Not many people think of comic books when they think of the various forms of literature. I know because I will be the first to admit I, for more years than I care to admit, thought comic books were little more than dudes in capes and tights flying around and kicking butt. That's all well and good, but if I want to see dudes in tights, I'm far more likely to go to the ballet, truth be told. So it goes.
Then, I got schooled. Or so I thought. Maybe a decade ago, I was
introduced to a few zombie apocalypse sort of comics, read maybe a few
old copies of something like Tank Girl and finally got around to reading Art Spiegelman's Maus.
But, still. Though Maus seems to come dangerously close, comics weren't really literary
in my mind, must less journalistic or historical. Until that is, I met
local human comic encyclopedia, Terry "Doc Midnight" Gant, enthusiastic
owner of Third Coast Comics
in Chicago's Edgewater neighborhood. I spent an afternoon hanging out
with Terry in his colorful and inviting shop recently and I, Amy Guth,
have now been schooled to the literary, journalistic and historical
ways of the comic book.
As I walked in the shop, my eyes fell first upon a heavy artfully-fashioned copy of Bram Stoker's Dracula, illustrated by Ben Templesmith. The book was gorgeous. Gorgeous. From there, Gant showed me a copy of Safe Area Gorade by Joe Sacco, a journalistic comic book about the Bosnian War. Okay, clearly this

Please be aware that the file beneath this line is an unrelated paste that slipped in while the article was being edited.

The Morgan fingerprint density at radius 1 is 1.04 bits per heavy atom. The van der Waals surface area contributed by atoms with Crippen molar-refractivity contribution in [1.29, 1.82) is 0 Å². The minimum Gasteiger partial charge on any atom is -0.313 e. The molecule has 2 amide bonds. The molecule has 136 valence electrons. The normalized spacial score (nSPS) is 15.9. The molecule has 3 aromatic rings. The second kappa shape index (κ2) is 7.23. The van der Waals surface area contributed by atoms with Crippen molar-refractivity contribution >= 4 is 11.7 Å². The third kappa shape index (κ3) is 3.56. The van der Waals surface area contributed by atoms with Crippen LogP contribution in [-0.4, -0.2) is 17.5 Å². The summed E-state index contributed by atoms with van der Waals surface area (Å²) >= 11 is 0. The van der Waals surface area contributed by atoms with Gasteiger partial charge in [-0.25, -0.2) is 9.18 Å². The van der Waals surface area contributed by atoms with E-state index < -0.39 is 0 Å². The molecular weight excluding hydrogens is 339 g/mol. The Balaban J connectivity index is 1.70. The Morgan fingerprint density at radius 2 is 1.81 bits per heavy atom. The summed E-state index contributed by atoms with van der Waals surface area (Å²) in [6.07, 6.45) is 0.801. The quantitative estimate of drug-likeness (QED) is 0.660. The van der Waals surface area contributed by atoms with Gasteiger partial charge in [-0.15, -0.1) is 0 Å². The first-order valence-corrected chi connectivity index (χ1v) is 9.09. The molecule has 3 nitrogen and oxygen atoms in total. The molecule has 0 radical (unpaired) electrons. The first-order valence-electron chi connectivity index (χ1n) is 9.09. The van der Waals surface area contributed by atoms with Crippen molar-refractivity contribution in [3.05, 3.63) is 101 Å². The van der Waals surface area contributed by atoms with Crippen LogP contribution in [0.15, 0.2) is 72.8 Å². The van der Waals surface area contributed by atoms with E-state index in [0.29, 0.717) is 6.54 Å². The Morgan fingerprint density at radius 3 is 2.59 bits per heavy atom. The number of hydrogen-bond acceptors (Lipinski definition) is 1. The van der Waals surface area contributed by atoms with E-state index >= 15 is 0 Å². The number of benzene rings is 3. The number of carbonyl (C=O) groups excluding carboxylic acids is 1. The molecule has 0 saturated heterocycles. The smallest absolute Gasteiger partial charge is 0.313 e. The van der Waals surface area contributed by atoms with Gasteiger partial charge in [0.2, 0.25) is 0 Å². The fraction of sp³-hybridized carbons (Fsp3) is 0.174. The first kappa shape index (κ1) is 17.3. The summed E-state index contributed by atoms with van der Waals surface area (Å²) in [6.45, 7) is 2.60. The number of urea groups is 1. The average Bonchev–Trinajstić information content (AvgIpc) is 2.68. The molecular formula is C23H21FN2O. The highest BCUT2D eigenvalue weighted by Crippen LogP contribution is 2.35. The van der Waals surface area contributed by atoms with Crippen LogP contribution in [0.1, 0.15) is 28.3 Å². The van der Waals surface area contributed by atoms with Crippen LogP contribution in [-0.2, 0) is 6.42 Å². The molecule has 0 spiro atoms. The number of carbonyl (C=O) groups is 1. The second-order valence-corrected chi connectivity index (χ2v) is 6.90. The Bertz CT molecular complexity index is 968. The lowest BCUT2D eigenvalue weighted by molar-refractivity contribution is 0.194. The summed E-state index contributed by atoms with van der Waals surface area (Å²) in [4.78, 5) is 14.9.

was way beyond capes and tights. From there, Gant brought me across the
shop to his small press and independent comics section, where I found a
graphic adaptation of Studs Terkel's Working, and one of Great Expectations. Whoa.
Gant went on to share his considerable wealth on information about Manga's giants including Osamu Tezuka, Naoki Urasawa and Yosihiro Tatsumi, then Trojan War: The Age of Bronze on comic form, genre fiction like Queen & Country,
before we settled in to talk a long while about small and local comic
presses as he showed me his entire shelf display devoted to promoting
Chicago comics writers and artists including Lilli Crane, Jessica Abel, Ivan Brunetti, Brian Azzarello and Chris Ware.
Saturday, August 15th, Third Coast Comics celebrates its one-year
anniversary and to help celebrate, famed gothic comics artist, Ben
Templesmith will be in the shop signing copies of his highly-acclaimed
work from 2-6pm, to be followed by meet-n-greet in the shop's back
courtyard. Find Third Coast Comics at 6234 N. Broadway in Chicago.
a Chicago native, bought his first comic book, The Uncanny Men, for
twenty-five cents at age 7 and now boats a personal collection of over
30,000 comics, says, "This year has beaten my previously chosen
potential occupations of astronaut, pro wrestler or heavy metal